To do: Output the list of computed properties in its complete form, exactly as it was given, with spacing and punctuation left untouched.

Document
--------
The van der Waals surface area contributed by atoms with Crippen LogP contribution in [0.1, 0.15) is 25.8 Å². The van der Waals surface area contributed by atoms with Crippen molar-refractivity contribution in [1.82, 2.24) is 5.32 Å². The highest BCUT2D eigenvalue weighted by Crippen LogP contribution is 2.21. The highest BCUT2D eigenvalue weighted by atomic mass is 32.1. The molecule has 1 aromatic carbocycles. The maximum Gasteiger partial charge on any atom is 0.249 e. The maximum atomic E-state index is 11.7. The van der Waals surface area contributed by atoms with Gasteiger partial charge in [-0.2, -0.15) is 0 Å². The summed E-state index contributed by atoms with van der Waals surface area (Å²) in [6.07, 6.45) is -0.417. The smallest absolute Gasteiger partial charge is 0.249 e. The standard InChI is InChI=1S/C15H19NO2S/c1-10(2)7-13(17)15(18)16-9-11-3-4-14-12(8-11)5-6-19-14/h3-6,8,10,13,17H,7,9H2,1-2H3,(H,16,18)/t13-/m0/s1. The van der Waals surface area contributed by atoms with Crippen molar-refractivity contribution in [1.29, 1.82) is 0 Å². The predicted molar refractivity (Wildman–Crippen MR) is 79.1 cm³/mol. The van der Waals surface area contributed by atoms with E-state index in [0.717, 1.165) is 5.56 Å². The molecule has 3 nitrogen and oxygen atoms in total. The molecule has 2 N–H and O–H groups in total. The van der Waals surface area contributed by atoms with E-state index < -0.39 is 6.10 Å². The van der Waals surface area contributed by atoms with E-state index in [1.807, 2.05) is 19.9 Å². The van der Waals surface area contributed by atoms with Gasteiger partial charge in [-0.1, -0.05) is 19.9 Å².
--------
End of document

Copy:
The van der Waals surface area contributed by atoms with Crippen LogP contribution in [0.1, 0.15) is 25.8 Å². The van der Waals surface area contributed by atoms with Crippen molar-refractivity contribution in [1.82, 2.24) is 5.32 Å². The highest BCUT2D eigenvalue weighted by Crippen LogP contribution is 2.21. The highest BCUT2D eigenvalue weighted by atomic mass is 32.1. The molecule has 1 aromatic carbocycles. The maximum Gasteiger partial charge on any atom is 0.249 e. The maximum atomic E-state index is 11.7. The van der Waals surface area contributed by atoms with Gasteiger partial charge in [-0.2, -0.15) is 0 Å². The summed E-state index contributed by atoms with van der Waals surface area (Å²) in [6.07, 6.45) is -0.417. The smallest absolute Gasteiger partial charge is 0.249 e. The standard InChI is InChI=1S/C15H19NO2S/c1-10(2)7-13(17)15(18)16-9-11-3-4-14-12(8-11)5-6-19-14/h3-6,8,10,13,17H,7,9H2,1-2H3,(H,16,18)/t13-/m0/s1. The van der Waals surface area contributed by atoms with Crippen molar-refractivity contribution in [1.29, 1.82) is 0 Å². The predicted molar refractivity (Wildman–Crippen MR) is 79.1 cm³/mol. The van der Waals surface area contributed by atoms with E-state index in [0.717, 1.165) is 5.56 Å². The molecule has 3 nitrogen and oxygen atoms in total. The molecule has 2 N–H and O–H groups in total. The van der Waals surface area contributed by atoms with E-state index < -0.39 is 6.10 Å². The van der Waals surface area contributed by atoms with E-state index in [1.807, 2.05) is 19.9 Å². The van der Waals surface area contributed by atoms with Gasteiger partial charge in [-0.1, -0.05) is 19.9 Å².